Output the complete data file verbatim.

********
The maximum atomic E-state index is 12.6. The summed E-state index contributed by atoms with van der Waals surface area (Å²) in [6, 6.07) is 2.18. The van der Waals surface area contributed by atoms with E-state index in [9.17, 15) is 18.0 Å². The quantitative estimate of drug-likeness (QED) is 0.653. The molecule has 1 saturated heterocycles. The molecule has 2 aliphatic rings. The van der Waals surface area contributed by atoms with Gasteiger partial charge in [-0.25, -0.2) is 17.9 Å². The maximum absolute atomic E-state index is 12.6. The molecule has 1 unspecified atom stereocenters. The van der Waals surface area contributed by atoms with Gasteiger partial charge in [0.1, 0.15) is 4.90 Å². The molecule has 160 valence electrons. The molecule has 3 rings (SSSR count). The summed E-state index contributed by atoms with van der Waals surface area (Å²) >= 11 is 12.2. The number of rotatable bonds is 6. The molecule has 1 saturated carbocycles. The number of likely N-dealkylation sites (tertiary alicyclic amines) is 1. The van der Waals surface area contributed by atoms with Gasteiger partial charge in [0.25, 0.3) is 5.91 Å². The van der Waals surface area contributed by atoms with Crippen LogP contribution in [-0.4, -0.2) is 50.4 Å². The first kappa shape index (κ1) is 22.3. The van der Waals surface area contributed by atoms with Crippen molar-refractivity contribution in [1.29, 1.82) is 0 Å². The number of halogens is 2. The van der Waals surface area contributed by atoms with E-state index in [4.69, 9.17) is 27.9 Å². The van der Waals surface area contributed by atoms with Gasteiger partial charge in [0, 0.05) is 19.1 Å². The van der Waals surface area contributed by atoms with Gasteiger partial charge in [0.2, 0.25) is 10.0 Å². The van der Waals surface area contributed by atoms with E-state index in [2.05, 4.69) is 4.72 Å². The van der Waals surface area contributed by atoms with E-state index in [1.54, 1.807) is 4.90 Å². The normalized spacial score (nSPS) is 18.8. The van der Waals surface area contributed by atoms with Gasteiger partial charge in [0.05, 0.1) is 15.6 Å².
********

The maximum atomic E-state index is 12.6. The summed E-state index contributed by atoms with van der Waals surface area (Å²) in [6, 6.07) is 2.18. The van der Waals surface area contributed by atoms with E-state index in [9.17, 15) is 18.0 Å². The quantitative estimate of drug-likeness (QED) is 0.653. The molecule has 1 saturated heterocycles. The molecule has 2 aliphatic rings. The van der Waals surface area contributed by atoms with Gasteiger partial charge in [-0.25, -0.2) is 17.9 Å². The maximum absolute atomic E-state index is 12.6. The molecule has 1 unspecified atom stereocenters. The van der Waals surface area contributed by atoms with Gasteiger partial charge in [0.1, 0.15) is 4.90 Å². The molecule has 160 valence electrons. The molecule has 3 rings (SSSR count). The summed E-state index contributed by atoms with van der Waals surface area (Å²) >= 11 is 12.2. The number of rotatable bonds is 6. The molecule has 1 saturated carbocycles. The number of likely N-dealkylation sites (tertiary alicyclic amines) is 1. The van der Waals surface area contributed by atoms with Gasteiger partial charge in [0.25, 0.3) is 5.91 Å². The van der Waals surface area contributed by atoms with Crippen LogP contribution in [-0.4, -0.2) is 50.4 Å². The first kappa shape index (κ1) is 22.3. The van der Waals surface area contributed by atoms with Crippen molar-refractivity contribution in [1.29, 1.82) is 0 Å². The number of halogens is 2. The van der Waals surface area contributed by atoms with E-state index in [4.69, 9.17) is 27.9 Å². The van der Waals surface area contributed by atoms with Gasteiger partial charge in [0, 0.05) is 19.1 Å². The van der Waals surface area contributed by atoms with Gasteiger partial charge in [0.2, 0.25) is 10.0 Å². The van der Waals surface area contributed by atoms with E-state index in [2.05, 4.69) is 4.72 Å². The van der Waals surface area contributed by atoms with E-state index in [1.54, 1.807) is 4.90 Å². The normalized spacial score (nSPS) is 18.8. The van der Waals surface area contributed by atoms with Gasteiger partial charge in [0.05, 0.1) is 15.6 Å².